On September the 27th, Typhoon Megi struck Taiwan and caused most flights in and out of Taipei Taoyuan (TPE) and Songshan (TSA) airports to be cancelled. Taiwanese EVA Air, on the other hand, decided to brave the storm. On that day, EVA Air had 45 flights scheduled to land at Taipei, 30 of which were able to successfully land (including those that diverted and refuelled before carrying on to Taipei the same day). Winds were reported to be at around 30 knots gusting to 41, with a maximum of 50 knots gusting to more than 70. While there are no real headwind limits for landing, typical crosswind limits are around 35 knots. Passengers on board the EVA Air flights experienced really bad turbulence, with some of the reportedly having used their phones to type their wills. Not sure if this is true or just a really big hyperbole, but it goes to show how bad it must’ve been and also how scared people generally are of flying.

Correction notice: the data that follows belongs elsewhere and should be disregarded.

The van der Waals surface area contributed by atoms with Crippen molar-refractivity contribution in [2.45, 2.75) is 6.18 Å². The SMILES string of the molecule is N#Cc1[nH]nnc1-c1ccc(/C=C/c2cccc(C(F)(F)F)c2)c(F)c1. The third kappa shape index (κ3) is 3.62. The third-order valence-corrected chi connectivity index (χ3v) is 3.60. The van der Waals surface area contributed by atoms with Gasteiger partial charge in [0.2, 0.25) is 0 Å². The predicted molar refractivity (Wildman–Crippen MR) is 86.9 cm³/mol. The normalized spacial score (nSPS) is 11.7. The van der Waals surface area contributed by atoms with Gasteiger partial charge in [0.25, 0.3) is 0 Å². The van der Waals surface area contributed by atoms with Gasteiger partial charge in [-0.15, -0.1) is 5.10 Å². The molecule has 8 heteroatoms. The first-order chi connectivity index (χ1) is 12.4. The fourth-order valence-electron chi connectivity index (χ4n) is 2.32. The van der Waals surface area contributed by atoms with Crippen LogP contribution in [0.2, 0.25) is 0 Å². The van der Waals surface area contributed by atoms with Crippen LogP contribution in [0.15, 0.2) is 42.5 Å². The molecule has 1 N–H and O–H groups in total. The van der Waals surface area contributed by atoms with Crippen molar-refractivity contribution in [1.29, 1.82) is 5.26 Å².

As a result of EVA Air’s risky operations during Typhoon Megi, the Civil Aviation Authority (CAA) of Taiwan announced that they would be launching a probe into EVA’s dispatch procedures, fuel planning, safety regulations, and alternate airport planning. The fact that the probe was announced publicly means that it’s a big deal for EVA, as such things usually have a pretty big impact on airlines. Though EVA Air was not in violation of any law, they were operating well outside the norm and took unnecessary risks that put passenger safety in danger. I don’t think the probe will uncover anything major, and I see it ending with nothing more than a letter warning to EVA’s management.
Read more about the story here: http://www.straitstimes.com/asia/east-asia/taiwan-to-probe-eva-air-for-landing-planes-at-taipei-airport-during-typhoon-megi